9. Alkire, Sabina & Foster, James, 2011. "Counting and multidimensional poverty measurement," Journal of Public Economics, Elsevier, vol. 95(7-8), pages 476-487, August.
  10. Koen DECANCQ & María Ana LUGO, 2010. "Weights in multidimensional indices of well-being: an overview," Center for Economic Studies - Discussion papers ces10.06, Katholieke Universiteit Leuven, Centrum voor Economische Studiën.
  11. Foster, James & Greer, Joel & Thorbecke, Erik, 1984. "A Class of Decomposable Poverty Measures," Econometrica, Econometric Society, vol. 52(3), pages 761-66, May.
  12. repec:ecl:ucdeco:09-5 is not listed on IDEAS
  13. Andreas Peichl & Thilo Schaefer & Christoph Scheicher, 2010. "Measuring Richness And Poverty: A Micro Data Application To Europe And Germany," Review of Income and Wealth, International Association for Research in Income and Wealth, vol. 56(3), pages 597-619, 09.
  14. A. Atkinson, 2003. "Multidimensional Deprivation: Contrasting Social Welfare and Counting Approaches," Journal of Economic Inequality, Springer, vol. 1(1), pages 51-65, April.
  15. Peichl, Andreas & Pestel, Nico, 2011. "Multidimensional Affluence: Theory and Applications to Germany and the US," IZA Discussion Papers 5926, Institute for the Study of Labor (IZA).
  16. Thomas Piketty, 2005. "Top Income Shares in the Long Run: An Overview," Journal of the European Economic Association, MIT Press, vol. 3(2-3), pages 382-392, 04/05.
  17. Gert G. Wagner & Joachim R. Frick & Jürgen Schupp, 2007. "The German Socio-Economic Panel Study (SOEP) – Scope, Evolution and Enhancements," Schmollers Jahrbuch : Journal of Applied Social Science Studies / Zeitschrift für Wirtschafts- und Sozialwissenschaften, Duncker & Humblot, Berlin, vol. 127(1), pages 139-169.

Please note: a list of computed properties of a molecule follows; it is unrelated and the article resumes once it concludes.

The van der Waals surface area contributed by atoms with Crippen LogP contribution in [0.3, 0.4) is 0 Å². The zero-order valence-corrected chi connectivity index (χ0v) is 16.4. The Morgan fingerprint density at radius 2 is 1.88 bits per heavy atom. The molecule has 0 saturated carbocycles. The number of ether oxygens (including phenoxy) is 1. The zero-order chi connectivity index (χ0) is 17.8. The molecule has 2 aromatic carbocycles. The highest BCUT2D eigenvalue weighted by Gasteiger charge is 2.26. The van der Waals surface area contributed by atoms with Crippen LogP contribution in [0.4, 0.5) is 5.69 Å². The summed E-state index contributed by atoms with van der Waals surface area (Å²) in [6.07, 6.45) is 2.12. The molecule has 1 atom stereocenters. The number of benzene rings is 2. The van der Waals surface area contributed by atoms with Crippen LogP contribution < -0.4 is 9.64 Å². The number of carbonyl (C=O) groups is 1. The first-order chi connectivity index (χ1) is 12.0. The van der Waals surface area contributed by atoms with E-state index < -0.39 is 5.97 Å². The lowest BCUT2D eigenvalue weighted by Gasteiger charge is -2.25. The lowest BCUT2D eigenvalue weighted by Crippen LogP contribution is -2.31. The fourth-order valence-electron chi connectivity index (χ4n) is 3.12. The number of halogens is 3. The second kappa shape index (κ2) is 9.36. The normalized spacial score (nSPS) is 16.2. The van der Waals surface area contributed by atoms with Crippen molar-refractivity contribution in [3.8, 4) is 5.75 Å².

18. Paul Anand & Cristina Santos & Ron Smith, 2007. "The measurement of capabilities," Open Discussion Papers in Economics 67, The Open University, Faculty of Social Sciences, Department of Economics.
  19. Matthias Nübling & Hanfried H. Andersen & Axel Mühlbacher & Jürgen Schupp & Gert G. Wagner, 2007. "Computation of Standard Values for Physical and Mental Health Scale Scores Using the SOEP Version of SF12v2," Schmollers Jahrbuch : Journal of Applied Social Science Studies / Zeitschrift für Wirtschafts- und Sozialwissenschaften, Duncker & Humblot, Berlin, vol. 127(1), pages 171-182.
  20. David G. Blanchflower & Andrew J. Oswald, 2011. "International Happiness," NBER Working Papers 16668, National Bureau of Economic Research, Inc.
  21. Koen Decancq & María Ana Lugo, 2012. "Inequality of Wellbeing: A Multidimensional Approach," Economica, London School of Economics and Political Science, vol. 79(316), pages 721-746, October.
  22. Stefan Bach & Giacomo Corneo & Viktor Steiner, 2009. "From Bottom To Top: The Entire Income Distribution In Germany, 1992-2003," Review of Income and Wealth, International Association for Research in Income and Wealth, vol. 55(2), pages 303-330, 06.
  23. Markus M. Grabka, 2009. "Codebook for the $PEQUIV File 1984-2008: CNEF Variables with Extended Income Information for the SOEP," Data Documentation 45, DIW Berlin, German Institute for Economic Research.